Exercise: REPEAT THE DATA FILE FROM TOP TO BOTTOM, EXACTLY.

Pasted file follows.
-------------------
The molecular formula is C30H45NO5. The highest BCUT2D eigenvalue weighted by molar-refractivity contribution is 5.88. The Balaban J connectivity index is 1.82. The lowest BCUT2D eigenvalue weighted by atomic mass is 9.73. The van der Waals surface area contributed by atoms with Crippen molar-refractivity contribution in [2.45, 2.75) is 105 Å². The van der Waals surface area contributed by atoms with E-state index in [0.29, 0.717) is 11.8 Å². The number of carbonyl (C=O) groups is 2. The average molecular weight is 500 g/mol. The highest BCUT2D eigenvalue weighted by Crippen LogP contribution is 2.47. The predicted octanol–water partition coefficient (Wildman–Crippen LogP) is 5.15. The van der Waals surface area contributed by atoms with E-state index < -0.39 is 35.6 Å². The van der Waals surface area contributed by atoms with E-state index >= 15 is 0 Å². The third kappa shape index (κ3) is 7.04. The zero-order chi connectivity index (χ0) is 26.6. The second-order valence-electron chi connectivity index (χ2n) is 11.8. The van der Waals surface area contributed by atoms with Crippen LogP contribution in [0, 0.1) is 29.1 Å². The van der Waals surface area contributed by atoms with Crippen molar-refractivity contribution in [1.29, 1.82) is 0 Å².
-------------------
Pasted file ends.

The molecular formula is C30H45NO5. The highest BCUT2D eigenvalue weighted by molar-refractivity contribution is 5.88. The Balaban J connectivity index is 1.82. The lowest BCUT2D eigenvalue weighted by atomic mass is 9.73. The van der Waals surface area contributed by atoms with Crippen molar-refractivity contribution in [2.45, 2.75) is 105 Å². The van der Waals surface area contributed by atoms with E-state index in [0.29, 0.717) is 11.8 Å². The number of carbonyl (C=O) groups is 2. The average molecular weight is 500 g/mol. The highest BCUT2D eigenvalue weighted by Crippen LogP contribution is 2.47. The predicted octanol–water partition coefficient (Wildman–Crippen LogP) is 5.15. The van der Waals surface area contributed by atoms with E-state index < -0.39 is 35.6 Å². The van der Waals surface area contributed by atoms with E-state index >= 15 is 0 Å². The third kappa shape index (κ3) is 7.04. The zero-order chi connectivity index (χ0) is 26.6. The second-order valence-electron chi connectivity index (χ2n) is 11.8. The van der Waals surface area contributed by atoms with Crippen LogP contribution in [0, 0.1) is 29.1 Å². The van der Waals surface area contributed by atoms with Crippen molar-refractivity contribution in [1.29, 1.82) is 0 Å².